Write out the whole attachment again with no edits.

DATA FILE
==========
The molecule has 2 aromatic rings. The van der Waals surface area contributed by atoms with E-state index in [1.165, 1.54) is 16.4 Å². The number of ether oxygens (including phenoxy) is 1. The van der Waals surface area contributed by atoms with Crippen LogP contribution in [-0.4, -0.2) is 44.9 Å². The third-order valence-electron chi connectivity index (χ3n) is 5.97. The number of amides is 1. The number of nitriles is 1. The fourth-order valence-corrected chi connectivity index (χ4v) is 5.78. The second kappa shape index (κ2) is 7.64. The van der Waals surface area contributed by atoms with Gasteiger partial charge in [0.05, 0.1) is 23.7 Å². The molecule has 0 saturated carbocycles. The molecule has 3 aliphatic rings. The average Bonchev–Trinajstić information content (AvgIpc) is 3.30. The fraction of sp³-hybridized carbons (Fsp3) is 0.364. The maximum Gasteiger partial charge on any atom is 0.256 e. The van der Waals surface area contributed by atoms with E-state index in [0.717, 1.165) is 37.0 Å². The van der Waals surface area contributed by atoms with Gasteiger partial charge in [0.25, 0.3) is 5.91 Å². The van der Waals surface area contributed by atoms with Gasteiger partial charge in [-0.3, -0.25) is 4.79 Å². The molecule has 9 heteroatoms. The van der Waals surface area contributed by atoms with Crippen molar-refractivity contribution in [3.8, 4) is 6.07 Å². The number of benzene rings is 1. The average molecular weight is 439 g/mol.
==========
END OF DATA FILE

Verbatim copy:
The molecule has 2 aromatic rings. The van der Waals surface area contributed by atoms with E-state index in [1.165, 1.54) is 16.4 Å². The number of ether oxygens (including phenoxy) is 1. The van der Waals surface area contributed by atoms with Crippen LogP contribution in [-0.4, -0.2) is 44.9 Å². The third-order valence-electron chi connectivity index (χ3n) is 5.97. The number of amides is 1. The number of nitriles is 1. The fourth-order valence-corrected chi connectivity index (χ4v) is 5.78. The second kappa shape index (κ2) is 7.64. The van der Waals surface area contributed by atoms with Gasteiger partial charge in [0.05, 0.1) is 23.7 Å². The molecule has 0 saturated carbocycles. The molecule has 3 aliphatic rings. The average Bonchev–Trinajstić information content (AvgIpc) is 3.30. The fraction of sp³-hybridized carbons (Fsp3) is 0.364. The maximum Gasteiger partial charge on any atom is 0.256 e. The van der Waals surface area contributed by atoms with E-state index in [0.717, 1.165) is 37.0 Å². The van der Waals surface area contributed by atoms with Gasteiger partial charge in [0.25, 0.3) is 5.91 Å². The van der Waals surface area contributed by atoms with Gasteiger partial charge in [-0.3, -0.25) is 4.79 Å². The molecule has 9 heteroatoms. The van der Waals surface area contributed by atoms with Crippen molar-refractivity contribution in [3.8, 4) is 6.07 Å². The number of benzene rings is 1. The average molecular weight is 439 g/mol.